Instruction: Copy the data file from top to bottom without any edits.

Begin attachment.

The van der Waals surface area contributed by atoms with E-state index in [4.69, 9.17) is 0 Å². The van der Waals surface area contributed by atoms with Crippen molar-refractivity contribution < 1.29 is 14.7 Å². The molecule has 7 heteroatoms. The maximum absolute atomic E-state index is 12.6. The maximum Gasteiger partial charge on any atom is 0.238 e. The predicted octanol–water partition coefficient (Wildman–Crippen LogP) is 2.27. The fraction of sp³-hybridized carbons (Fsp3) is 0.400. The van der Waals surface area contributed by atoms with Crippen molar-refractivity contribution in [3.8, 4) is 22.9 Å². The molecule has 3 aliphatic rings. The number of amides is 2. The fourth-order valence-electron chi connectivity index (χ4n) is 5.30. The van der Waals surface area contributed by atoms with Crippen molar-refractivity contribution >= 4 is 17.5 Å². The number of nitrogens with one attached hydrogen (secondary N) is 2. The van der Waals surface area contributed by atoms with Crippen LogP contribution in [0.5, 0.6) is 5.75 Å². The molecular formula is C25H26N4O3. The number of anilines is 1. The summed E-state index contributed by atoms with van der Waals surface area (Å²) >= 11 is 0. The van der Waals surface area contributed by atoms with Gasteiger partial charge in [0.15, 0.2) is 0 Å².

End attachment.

The van der Waals surface area contributed by atoms with E-state index in [4.69, 9.17) is 0 Å². The van der Waals surface area contributed by atoms with Crippen molar-refractivity contribution < 1.29 is 14.7 Å². The molecule has 7 heteroatoms. The maximum absolute atomic E-state index is 12.6. The maximum Gasteiger partial charge on any atom is 0.238 e. The predicted octanol–water partition coefficient (Wildman–Crippen LogP) is 2.27. The fraction of sp³-hybridized carbons (Fsp3) is 0.400. The van der Waals surface area contributed by atoms with Crippen molar-refractivity contribution in [3.8, 4) is 22.9 Å². The molecule has 3 aliphatic rings. The number of amides is 2. The fourth-order valence-electron chi connectivity index (χ4n) is 5.30. The van der Waals surface area contributed by atoms with Crippen molar-refractivity contribution >= 4 is 17.5 Å². The number of nitrogens with one attached hydrogen (secondary N) is 2. The van der Waals surface area contributed by atoms with Crippen LogP contribution in [0.5, 0.6) is 5.75 Å². The molecular formula is C25H26N4O3. The number of anilines is 1. The summed E-state index contributed by atoms with van der Waals surface area (Å²) >= 11 is 0. The van der Waals surface area contributed by atoms with Gasteiger partial charge in [0.15, 0.2) is 0 Å².